RIM's new CEO, Thorsten Heins, wants the company to improve its product development while also becoming better at marketing, he said during a conference call on today. Heins is taking over from Mike Lazaridis and Jim Balsillie, who had co-CEO roles and will remain with the company. "Eighteen months ago Mike and Jim took a bold step when we had to make a major decision around our future platform, and they purchased QNX to shepherd the transformation of the BlackBerry platform for the next decade," Heins said. "Right now, with PlayBook 2.0 coming out in February, we are more confidant than ever that this was the right path to go."
RIM's decision to pick its new CEO from within the company makes it clear that it won't budge from current strategy, which is based on its acquisition of the QNX operating system, according to Geoff Blaber, analyst at CCS Insight. QNX is already used on its PlayBook tablet, and will also be used on its smartphones with the arrival of BlackBerry 10, Blaber said.
[ Learn about consumerization of IT in person March 4-6, 2012, at IDG's CITE conference in San Francisco. | Get expert advice about planning and implementing your BYOD strategy with InfoWorld's 29-page "Mobile and BYOD Deep Dive" PDF special report. | Keep up on key mobile developments and insights with the Mobilize newsletter. ]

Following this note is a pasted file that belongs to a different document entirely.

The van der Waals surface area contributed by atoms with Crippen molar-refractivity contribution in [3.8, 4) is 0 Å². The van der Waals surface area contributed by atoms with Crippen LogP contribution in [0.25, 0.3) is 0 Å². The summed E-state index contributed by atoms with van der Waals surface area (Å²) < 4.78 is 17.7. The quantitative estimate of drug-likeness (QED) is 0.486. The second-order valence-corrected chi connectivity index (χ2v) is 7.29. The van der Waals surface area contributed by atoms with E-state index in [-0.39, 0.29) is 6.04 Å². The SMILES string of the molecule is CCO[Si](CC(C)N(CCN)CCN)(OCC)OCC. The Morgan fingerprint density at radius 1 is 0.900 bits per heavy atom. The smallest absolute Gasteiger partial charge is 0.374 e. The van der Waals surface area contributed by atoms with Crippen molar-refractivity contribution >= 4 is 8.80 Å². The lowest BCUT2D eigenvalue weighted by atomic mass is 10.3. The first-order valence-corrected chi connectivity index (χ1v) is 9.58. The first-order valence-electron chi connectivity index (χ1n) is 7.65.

At first, Heins will focus on improving the company's marketing efforts, which include hiring a new chief marketing officer as soon as possible, and the way it develops products. "We need to be more marketing driven, and we need to be more consumer-oriented because that is where a lot of our growth is coming from," said Heins.
RIM will also change how it develops products. The company has been innovating while developing the products, and that needs to stop, Heins said.
Innovation will take place with much more emphasis on prototyping, and RIM has great teams that can try new ideas out, he said. "But when we say a product is defined ... execution has to be really, really precise, with no churn in existing development programs," said Heins.
Heins didn't address rumors about RIM being acquired, but emphasized that its current model is the way forward. "I will not in any way split this up or separate it into different businesses," said Heins, adding that while he will listen to anyone who wants to license BlackBerry 10, it is not his main focus.
Picking a new CEO from within was the right decision, according to some analysts. "Heins has been the COO for some time. He has been at RIM for over four years now, and he has been leading the current product transition," said Blaber. "It will be about delivering on the strategy they have already embarked on."
Pete Cunningham, analyst at market research company Canalys agreed: "RIM has been stagnating and needed an injection of fresh leadership." Bringing someone in from the outside would have been riskier, he said.
Other analysts criticized the decision to stay with an insider who's been part of the so-far-unfulfilled strategy to reverse the BlackBerry's slide.